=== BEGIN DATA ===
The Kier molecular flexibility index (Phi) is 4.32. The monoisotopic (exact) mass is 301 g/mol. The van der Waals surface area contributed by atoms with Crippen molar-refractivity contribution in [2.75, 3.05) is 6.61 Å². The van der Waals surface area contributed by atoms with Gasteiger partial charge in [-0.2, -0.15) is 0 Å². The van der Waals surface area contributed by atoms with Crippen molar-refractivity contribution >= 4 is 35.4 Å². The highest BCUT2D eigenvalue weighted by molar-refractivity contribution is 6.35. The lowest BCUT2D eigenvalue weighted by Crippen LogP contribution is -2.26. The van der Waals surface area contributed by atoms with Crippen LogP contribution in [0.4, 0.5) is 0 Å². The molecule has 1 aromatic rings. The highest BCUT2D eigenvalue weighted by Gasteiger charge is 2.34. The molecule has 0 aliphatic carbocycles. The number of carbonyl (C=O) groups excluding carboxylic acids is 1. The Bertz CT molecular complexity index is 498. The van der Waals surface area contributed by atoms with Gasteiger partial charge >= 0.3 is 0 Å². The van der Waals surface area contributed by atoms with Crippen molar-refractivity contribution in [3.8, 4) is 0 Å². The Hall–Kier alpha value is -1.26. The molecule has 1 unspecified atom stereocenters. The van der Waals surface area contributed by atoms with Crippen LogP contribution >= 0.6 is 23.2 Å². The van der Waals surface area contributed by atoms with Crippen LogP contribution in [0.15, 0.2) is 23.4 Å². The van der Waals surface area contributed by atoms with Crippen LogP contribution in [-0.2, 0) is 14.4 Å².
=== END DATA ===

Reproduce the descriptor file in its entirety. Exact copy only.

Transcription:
The Kier molecular flexibility index (Phi) is 4.32. The monoisotopic (exact) mass is 301 g/mol. The van der Waals surface area contributed by atoms with Crippen molar-refractivity contribution in [2.75, 3.05) is 6.61 Å². The van der Waals surface area contributed by atoms with Gasteiger partial charge in [-0.2, -0.15) is 0 Å². The van der Waals surface area contributed by atoms with Crippen molar-refractivity contribution >= 4 is 35.4 Å². The highest BCUT2D eigenvalue weighted by molar-refractivity contribution is 6.35. The lowest BCUT2D eigenvalue weighted by Crippen LogP contribution is -2.26. The van der Waals surface area contributed by atoms with Crippen LogP contribution in [0.4, 0.5) is 0 Å². The molecule has 1 aromatic rings. The highest BCUT2D eigenvalue weighted by Gasteiger charge is 2.34. The molecule has 0 aliphatic carbocycles. The number of carbonyl (C=O) groups excluding carboxylic acids is 1. The Bertz CT molecular complexity index is 498. The van der Waals surface area contributed by atoms with Gasteiger partial charge >= 0.3 is 0 Å². The van der Waals surface area contributed by atoms with Crippen molar-refractivity contribution in [3.8, 4) is 0 Å². The Hall–Kier alpha value is -1.26. The molecule has 1 unspecified atom stereocenters. The van der Waals surface area contributed by atoms with Crippen LogP contribution >= 0.6 is 23.2 Å². The van der Waals surface area contributed by atoms with Crippen LogP contribution in [0.15, 0.2) is 23.4 Å². The van der Waals surface area contributed by atoms with Crippen LogP contribution in [-0.2, 0) is 14.4 Å².